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4. Relevant clinical trials using epigenetic therapy in ovarian cancer

4.1 Success and failures

Clinical translation studies with epigenetic therapy have had mixed results, but the most success with epigenetic therapy appears to be when it is used in combination with other agents and at the lowest effective dose [64]. This was discovered with one of the first epigenetic clinical trials in 2008, when the Gynecologic Oncology Group learned that as a single agent, SAHA is not very effective. They conducted a phase II study of vorinostat (SAHA) in the treatment of 27 platinum resistant patients. While 9 of 27 patients had stabilization of their disease, only 1 of 27 had a partial response and only 2 patients had a progression free survival of greater than 6 months [70]. In 2013, Mendivil and colleagues conducted a study where vorinostat was given in combination with paclitaxel and carboplatin to 18 patients as upfront therapy. The investigators reported a 50 percent total response rate, however, the study was closed prematurely due to safety concerns. Patients suffered grade 3 and 4 neutropenia. Additionally, three bowel perforations effected closure of the study [71]. Matulonis et al. in 2015 conducted a phase 1 trial of platinum sensitive patients at their first recurrence again using vorinostat. In this trial, vorinostat was given with gemcitabine and carboplatin. This combination has also demonstrated some efficacy in the recurrent setting but had significant hematologic toxicity, namely, thrombocytopenia and neutropenia [72].

Fu and colleagues used azacitidine (AZA) to re-sensitize 17 platinum resistant patients to carboplatin in a phase Ib-II trial [73]. While the numbers were small, a partial response was noted in 70 percent of patients with an overall response rate of 22 percent [73]. Notably, these investigators gave their patients 5 days of AZA prior to carboplatin [73]. As it appears, epigenetic therapies may be most advantageous when used to augment classic chemotherapy and even immunotherapy, as opposed to being given in isolation or in combination with an existing regimen.

Oza and colleages recently conducted a larger study with 103 patients [74]. It randomized patients to guadecitabine and carboplatin versus investigator’s choice (topotecan, pegylated liposomal doxorubicin, paclitaxel or gemcitabine) until disease progression or unacceptable toxicity. Cross-over was allowed from the standard arm to the experimental arm and 27 patients crossed-over. The combination of guadecitabine and carboplatin was found to be effective, however the median progression free survival of 16 weeks when compared to the 9 weeks in the standard treatment arm was not found to be statistically significant [74].

4.2 The administration of epigenetic therapy – better together?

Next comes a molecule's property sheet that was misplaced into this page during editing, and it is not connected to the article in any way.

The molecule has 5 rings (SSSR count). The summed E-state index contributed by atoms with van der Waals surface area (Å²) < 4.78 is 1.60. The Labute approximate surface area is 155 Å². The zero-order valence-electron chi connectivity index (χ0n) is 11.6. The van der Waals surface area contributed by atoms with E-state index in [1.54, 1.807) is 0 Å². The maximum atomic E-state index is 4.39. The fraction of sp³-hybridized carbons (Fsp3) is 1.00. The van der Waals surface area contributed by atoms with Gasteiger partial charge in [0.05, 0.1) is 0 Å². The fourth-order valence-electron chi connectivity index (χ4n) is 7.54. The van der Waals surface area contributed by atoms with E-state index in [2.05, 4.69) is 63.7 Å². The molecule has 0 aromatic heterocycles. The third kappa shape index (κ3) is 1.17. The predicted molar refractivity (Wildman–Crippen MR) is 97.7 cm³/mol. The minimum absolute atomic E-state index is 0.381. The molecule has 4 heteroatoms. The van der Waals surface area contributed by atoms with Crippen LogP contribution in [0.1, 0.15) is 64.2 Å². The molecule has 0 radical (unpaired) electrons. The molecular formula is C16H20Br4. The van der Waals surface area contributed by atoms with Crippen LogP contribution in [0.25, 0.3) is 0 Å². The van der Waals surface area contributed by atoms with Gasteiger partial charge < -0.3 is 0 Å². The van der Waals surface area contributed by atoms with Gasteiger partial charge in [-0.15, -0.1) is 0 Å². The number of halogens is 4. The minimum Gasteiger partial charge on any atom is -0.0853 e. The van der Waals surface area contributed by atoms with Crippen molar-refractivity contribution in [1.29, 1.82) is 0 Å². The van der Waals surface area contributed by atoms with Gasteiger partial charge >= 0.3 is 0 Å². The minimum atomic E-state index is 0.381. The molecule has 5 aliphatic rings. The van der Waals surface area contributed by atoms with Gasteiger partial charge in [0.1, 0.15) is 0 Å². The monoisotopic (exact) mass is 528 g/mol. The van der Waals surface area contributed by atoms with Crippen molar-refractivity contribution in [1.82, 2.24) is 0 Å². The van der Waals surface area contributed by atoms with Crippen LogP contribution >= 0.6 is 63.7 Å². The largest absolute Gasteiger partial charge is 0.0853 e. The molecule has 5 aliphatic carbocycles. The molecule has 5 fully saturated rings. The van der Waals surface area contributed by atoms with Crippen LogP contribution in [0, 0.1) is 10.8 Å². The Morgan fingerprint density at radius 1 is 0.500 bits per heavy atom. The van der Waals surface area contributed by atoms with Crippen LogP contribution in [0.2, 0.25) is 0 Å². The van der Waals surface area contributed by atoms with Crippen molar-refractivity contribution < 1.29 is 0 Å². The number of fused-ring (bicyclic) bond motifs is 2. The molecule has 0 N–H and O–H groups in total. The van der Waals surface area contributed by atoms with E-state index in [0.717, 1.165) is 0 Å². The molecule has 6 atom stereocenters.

One approach to utilizing epigenetic therapy effectively up front is in alternating treatments of classic chemotherapy and epigenetic therapy. This method was found to be effective and less toxic in clinical translational studies [73, 74]. Sequential administration of classic chemotherapy and epigenetic drugs not only suppresses ovarian cancer growth in vitro, but also spares toxicity to normal cells and preserves the healing ability of stem cells [75]. Furthermore, chemotherapy and epigenetic therapy act synergistically allowing smaller doses of both to be administered. In turn, this decreases the toxicity of both chemotherapy and epigenetic therapy [69]. This methodology has yet to be broadly adopted in clinical trials involving epigenetic therapy.

For recurrent disease, epigenetic therapy may have utility. Epigenetic therapy restores platinum sensitivity as both hypermethylation and histone modification contribute to chemoresistance, reversing these epigenetic changes, should reverse the chemoresistance [64]. This has been borne out in the literature as less than 10 percent of platinum resistant patients would be expected to respond to platinum again, yet pretreatment with AZA yields a 22 percent response and decitabine, a 35 percent response [64]. Taxol resistance has not been as heavily explored in the literature as platinum resistance, however, epigenetic therapy, may re-sensitize ovarian cancer to paclitaxel as it does cisplatin. In one preclinical study, the HDACi panobinostat was used to re-sensitize ovarian cancer cell lines that had become resistant to paclitaxel [76]. These researchers were further able to demonstrate that when human ovarian cancer xenografts were implanted in a murine model, panobinostat in combination with cisplatin and paclitaxel was superior in efficacy to cisplatin-paclitaxel or panobinostat alone [76]. Thus, epigenetics may possibly be used upfront to “prime” or increase the efficacy of classic chemotherapy. Additionally, they may be sequenced in between classic chemotherapy and again when patients recur to re-sensitize them to platinum and taxol agents.